My participation in environmentally focused demonstrations began when my son and I went to the “Pope rally,” that is, the demonstration planned by the Moral Action on Climate (MAC) to coincide with Pope Francis’s meeting with Congress on September 24, 2015. A permit was obtained for 300,000 attendees. Of the 15,000 who came, two-thirds were siphoned off by the Speaker of the House to provide an audience for Pope Francis’s address to the people from the portico. After that, I took part in multiple environmentally focused demonstrations, some including street theater. My crowd-averse wife came with me to a smaller one. I briefly got involved in conversations to extend MAC and ensure the topic of climate change entered the presidential debates. The MAC conversations dissipated, the presidential debates ignored climate change, and I didn’t find a useful role to play in climate change activism.
So why go to the women’s march? I’ve wanted to do something. I’ve needed to figure out how to fruitfully spend the years that remain. My walking ability has devolved into an on-again, off-again proposition over the past two years. My wife and adult children didn’t want me going because they feared I’d fall or unwittingly walk into an outbreak of violence. The violence exhibited by inauguration demonstrators the day before the Women’s March exacerbated their fears, and seeing those protesters run from tear gas resurfaced my own. Still, I assured them the Women’s March would be peaceful. I went, in part, to show I could.
From a political and social perspective, I went because it’s all connected, and I strongly believe that, as Martin Luther King said, “Every man of humane convictions must decide on the protest that best suits his convictions, but we must all protest.” Protest can be private or public, shoulder-to-shoulder or virtual, and the forms it takes can morph as we age, but protest itself is essential, inescapable, and a moral responsibility. Protesting publicly and collectively fosters solidarity, makes connections, and influences decision makers. On May 9, 1970, at 5 a.m. Nixon snuck out of the White House without Secret Service escort to talk with demonstrators who came to Washington as part of the national student strike after the Kent State Massacre. He claimed he wouldn’t be influenced, but I’m convinced he was.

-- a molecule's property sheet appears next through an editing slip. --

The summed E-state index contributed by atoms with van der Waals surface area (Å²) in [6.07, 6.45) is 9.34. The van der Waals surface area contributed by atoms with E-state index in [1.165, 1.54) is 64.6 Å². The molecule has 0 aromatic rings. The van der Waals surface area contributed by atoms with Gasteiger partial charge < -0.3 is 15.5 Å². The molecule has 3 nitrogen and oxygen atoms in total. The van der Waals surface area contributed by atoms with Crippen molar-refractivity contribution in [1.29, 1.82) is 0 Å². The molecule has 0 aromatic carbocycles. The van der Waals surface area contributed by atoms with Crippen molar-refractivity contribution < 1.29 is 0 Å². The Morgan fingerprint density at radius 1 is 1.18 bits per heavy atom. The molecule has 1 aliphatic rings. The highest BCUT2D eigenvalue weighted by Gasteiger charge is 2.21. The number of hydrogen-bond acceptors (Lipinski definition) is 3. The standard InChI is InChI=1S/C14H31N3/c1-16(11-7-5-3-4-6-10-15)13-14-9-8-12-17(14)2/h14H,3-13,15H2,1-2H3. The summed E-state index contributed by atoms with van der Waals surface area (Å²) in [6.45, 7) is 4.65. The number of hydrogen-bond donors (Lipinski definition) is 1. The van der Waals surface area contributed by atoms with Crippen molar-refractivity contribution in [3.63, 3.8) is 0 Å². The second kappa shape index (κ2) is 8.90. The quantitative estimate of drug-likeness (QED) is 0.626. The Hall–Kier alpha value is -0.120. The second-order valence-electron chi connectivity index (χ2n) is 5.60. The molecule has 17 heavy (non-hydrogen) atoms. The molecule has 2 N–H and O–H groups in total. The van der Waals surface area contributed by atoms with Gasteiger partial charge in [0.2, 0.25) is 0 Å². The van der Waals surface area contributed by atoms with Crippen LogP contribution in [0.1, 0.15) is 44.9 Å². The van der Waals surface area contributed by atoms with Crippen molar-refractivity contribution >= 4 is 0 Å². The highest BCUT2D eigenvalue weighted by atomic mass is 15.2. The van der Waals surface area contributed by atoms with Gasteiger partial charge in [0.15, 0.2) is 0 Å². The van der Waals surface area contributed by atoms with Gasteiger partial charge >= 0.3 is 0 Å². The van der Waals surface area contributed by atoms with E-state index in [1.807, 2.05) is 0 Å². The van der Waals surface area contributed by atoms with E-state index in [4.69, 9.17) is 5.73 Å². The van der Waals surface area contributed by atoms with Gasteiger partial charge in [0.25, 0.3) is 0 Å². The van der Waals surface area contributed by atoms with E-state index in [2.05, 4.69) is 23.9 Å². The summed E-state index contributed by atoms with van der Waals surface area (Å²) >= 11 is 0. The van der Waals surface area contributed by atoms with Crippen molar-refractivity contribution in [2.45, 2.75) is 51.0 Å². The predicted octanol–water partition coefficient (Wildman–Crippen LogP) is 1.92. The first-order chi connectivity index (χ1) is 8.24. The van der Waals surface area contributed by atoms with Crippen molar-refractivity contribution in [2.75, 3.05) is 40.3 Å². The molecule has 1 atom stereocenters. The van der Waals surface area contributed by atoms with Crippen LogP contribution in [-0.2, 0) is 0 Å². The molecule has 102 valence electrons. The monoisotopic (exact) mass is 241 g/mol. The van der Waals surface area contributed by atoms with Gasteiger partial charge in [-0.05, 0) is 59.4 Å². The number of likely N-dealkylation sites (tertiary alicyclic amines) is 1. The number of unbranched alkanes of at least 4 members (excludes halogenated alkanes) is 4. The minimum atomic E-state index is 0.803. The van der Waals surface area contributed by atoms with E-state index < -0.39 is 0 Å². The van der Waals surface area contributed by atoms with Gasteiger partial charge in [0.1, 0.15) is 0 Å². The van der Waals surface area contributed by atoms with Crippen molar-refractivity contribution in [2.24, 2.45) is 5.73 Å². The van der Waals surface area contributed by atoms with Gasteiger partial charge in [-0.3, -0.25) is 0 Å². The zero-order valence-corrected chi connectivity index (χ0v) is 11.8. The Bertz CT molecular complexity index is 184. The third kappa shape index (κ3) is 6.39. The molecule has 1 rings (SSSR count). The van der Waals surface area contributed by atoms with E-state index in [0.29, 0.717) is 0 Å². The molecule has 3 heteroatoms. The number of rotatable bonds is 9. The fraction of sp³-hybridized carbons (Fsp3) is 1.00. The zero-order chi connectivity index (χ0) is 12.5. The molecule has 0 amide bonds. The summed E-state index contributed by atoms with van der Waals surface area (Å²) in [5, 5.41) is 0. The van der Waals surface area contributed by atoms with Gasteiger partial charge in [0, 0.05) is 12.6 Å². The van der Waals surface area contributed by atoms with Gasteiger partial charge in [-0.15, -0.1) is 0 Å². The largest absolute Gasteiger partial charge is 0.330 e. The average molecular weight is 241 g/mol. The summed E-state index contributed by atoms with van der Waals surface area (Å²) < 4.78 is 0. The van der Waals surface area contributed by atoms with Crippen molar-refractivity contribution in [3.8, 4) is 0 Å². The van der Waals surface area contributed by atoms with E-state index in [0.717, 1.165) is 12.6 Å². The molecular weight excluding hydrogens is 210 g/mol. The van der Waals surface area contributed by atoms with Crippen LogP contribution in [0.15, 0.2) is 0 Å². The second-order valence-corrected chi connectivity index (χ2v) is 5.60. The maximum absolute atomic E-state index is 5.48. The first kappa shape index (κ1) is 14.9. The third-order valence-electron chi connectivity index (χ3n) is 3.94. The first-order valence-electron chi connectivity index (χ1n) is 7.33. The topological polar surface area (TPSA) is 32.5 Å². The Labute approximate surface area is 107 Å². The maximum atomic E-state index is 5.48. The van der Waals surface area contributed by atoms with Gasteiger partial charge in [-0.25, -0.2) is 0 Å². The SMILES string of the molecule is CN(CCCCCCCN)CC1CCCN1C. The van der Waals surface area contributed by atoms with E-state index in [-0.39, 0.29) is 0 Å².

In anticipation of the Women’s March, a neighbor invited me to attend “intervention and active bystander training” with him. I jumped at the opportunity because I’d been concerned about what the March organizers were doing about marshals. We attended a training conducted by Swamp Revolt and learned we weren’t marshals exactly. Our job was to support anyone being verbally attacked, even a counter-protester being attacked by marchers. After training, participants said they felt they had a sacred role to play at the March. The woman with whom I was partnered for role plays said she recently had to run from police after they threw tear gas to disperse demonstrators. She and I acknowledged a mutual fear of the possibility of violence and the prospect of having to run away from tear gas.
Our neighborhood ran shuttles to the Metro on the morning of the March, starting at 5 a.m. I knew many people who were going to the March, some solo, but I planned to go with the same neighbor who involved me with Swamp Revolt. Still, I was concerned about my ability to keep up the pace. We agreed to meet near the Metro in DC, but I walked too slowly and arrived too late. So instead I marched solo, with a half million friends.